According to documents released by the Director of National Intelligence, the NSA's collection and processing of location data from Americans' cell phone records appears not to have included prior legal approval from the Foreign Intelligence Surveillance Court. That's particularly problematic given the uncertain constitutional domain in which location tracking exists.
The location data was acquired by the NSA as part of its regular, constant ongoing collection of metadata on Americans' phone calls. When you place a phone call with a cell phone, your service provider receives information about the cell tower used to make the connection. Almost always, multiple towers receive that signal, allowing for accurate triangulation of a user's location. (It is not clear if this was the sort of calculation conducted by the NSA to provide a CIA drone with location data on a target in Pakistan.)
As had been suspected for some time, the NSA earlier this month admitted that it had run test analysis of that location data. The data used in the test was eventually destroyed and the testing reportedly discontinued.
But according to a memo created by the NSA for the Senate Select Committee on Intelligence in 2011, the agency didn't seek the permission of the Foreign Intelligence Surveillance Court, the body tasked with providing legal authority for NSA surveillance, before conducting those tests. The relevant section of the memo is below, with highlighting added.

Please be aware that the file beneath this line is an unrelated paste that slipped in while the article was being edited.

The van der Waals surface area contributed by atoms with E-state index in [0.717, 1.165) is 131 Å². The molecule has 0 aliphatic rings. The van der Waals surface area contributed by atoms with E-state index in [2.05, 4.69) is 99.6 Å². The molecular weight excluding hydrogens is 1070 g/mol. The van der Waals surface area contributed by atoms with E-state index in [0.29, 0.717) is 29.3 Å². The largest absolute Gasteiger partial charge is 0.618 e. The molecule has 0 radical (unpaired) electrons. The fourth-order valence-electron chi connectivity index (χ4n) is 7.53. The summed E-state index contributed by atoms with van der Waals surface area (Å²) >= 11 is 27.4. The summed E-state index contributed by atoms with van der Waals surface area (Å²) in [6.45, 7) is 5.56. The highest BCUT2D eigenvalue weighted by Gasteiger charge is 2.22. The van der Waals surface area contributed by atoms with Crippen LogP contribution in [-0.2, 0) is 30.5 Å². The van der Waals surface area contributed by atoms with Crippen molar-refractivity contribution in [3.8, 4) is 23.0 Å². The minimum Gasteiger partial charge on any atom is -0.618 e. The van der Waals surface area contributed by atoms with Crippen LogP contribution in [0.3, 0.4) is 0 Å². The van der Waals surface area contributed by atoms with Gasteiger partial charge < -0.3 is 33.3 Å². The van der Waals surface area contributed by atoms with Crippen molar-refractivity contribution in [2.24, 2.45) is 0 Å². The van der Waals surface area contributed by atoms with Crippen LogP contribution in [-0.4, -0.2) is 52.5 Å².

In other words, the Department of Justice told the Court that NSA was going to analyze the data, instead of getting the FISC's approval first. That is problematic. When The New York Times reported on the previous location tests earlier this month, it noted that Director of National Intelligence James Clapper (whose office released the documents on Monday) assured a congressional committee that it would seek the FISC's approval if the NSA chose to track such information in the future.
There's good reason for that: the constitutionality of tracking location information — unlike collecting other metadata on calls — isn't certain. Some jurisdictions have allowed that data collection under the Fourth Amendment, but, as The Times noted, in a 2012 decision, "five [Supreme Court] justices suggested that any long-term, automated collection of a person’s publicly displayed actions might raise Fourth Amendment issues." The stipulation presented to the Senate committee suggests that the Department of Justice decided the tests were allowed because the data had been acquired under the phone records collection. That's precisely the issue over which the Court has expressed uncertainty.
Mark Rumold, staff attorney for the Electronic Frontier Foundation, was blunt in the privacy organization's assessment of the report.
What I find particularly startling is that neither NSA nor DOJ thought it was important to alert the FISC before collecting cell site location information. That's either evidence of a complete disregard for the FISC or a complete disregard for the sensitivity of the information they were collecting — and it's probably evidence of both.
Photo: Clapper. (AP)